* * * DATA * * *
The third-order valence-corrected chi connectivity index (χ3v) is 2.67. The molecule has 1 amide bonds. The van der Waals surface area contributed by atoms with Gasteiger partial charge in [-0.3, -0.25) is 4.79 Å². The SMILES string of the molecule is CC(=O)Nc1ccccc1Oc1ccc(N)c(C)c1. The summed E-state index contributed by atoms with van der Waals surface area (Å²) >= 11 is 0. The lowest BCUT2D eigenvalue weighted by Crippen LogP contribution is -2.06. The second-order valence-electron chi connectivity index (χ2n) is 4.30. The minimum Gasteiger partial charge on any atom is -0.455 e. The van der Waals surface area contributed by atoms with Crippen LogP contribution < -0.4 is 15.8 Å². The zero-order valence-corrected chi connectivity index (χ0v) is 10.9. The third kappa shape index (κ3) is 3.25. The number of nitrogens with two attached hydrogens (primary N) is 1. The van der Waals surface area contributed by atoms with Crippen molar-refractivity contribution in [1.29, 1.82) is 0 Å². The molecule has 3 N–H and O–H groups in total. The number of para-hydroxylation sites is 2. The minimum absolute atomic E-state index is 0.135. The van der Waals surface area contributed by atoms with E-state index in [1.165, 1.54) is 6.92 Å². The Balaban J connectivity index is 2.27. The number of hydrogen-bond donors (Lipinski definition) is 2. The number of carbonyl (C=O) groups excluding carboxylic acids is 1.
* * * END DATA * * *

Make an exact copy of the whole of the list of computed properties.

The third-order valence-corrected chi connectivity index (χ3v) is 2.67. The molecule has 1 amide bonds. The van der Waals surface area contributed by atoms with Gasteiger partial charge in [-0.3, -0.25) is 4.79 Å². The SMILES string of the molecule is CC(=O)Nc1ccccc1Oc1ccc(N)c(C)c1. The summed E-state index contributed by atoms with van der Waals surface area (Å²) >= 11 is 0. The lowest BCUT2D eigenvalue weighted by Crippen LogP contribution is -2.06. The second-order valence-electron chi connectivity index (χ2n) is 4.30. The minimum Gasteiger partial charge on any atom is -0.455 e. The van der Waals surface area contributed by atoms with Crippen LogP contribution < -0.4 is 15.8 Å². The zero-order valence-corrected chi connectivity index (χ0v) is 10.9. The third kappa shape index (κ3) is 3.25. The number of nitrogens with two attached hydrogens (primary N) is 1. The van der Waals surface area contributed by atoms with Crippen molar-refractivity contribution in [1.29, 1.82) is 0 Å². The molecule has 3 N–H and O–H groups in total. The number of para-hydroxylation sites is 2. The minimum absolute atomic E-state index is 0.135. The van der Waals surface area contributed by atoms with E-state index in [1.165, 1.54) is 6.92 Å². The Balaban J connectivity index is 2.27. The number of hydrogen-bond donors (Lipinski definition) is 2. The number of carbonyl (C=O) groups excluding carboxylic acids is 1.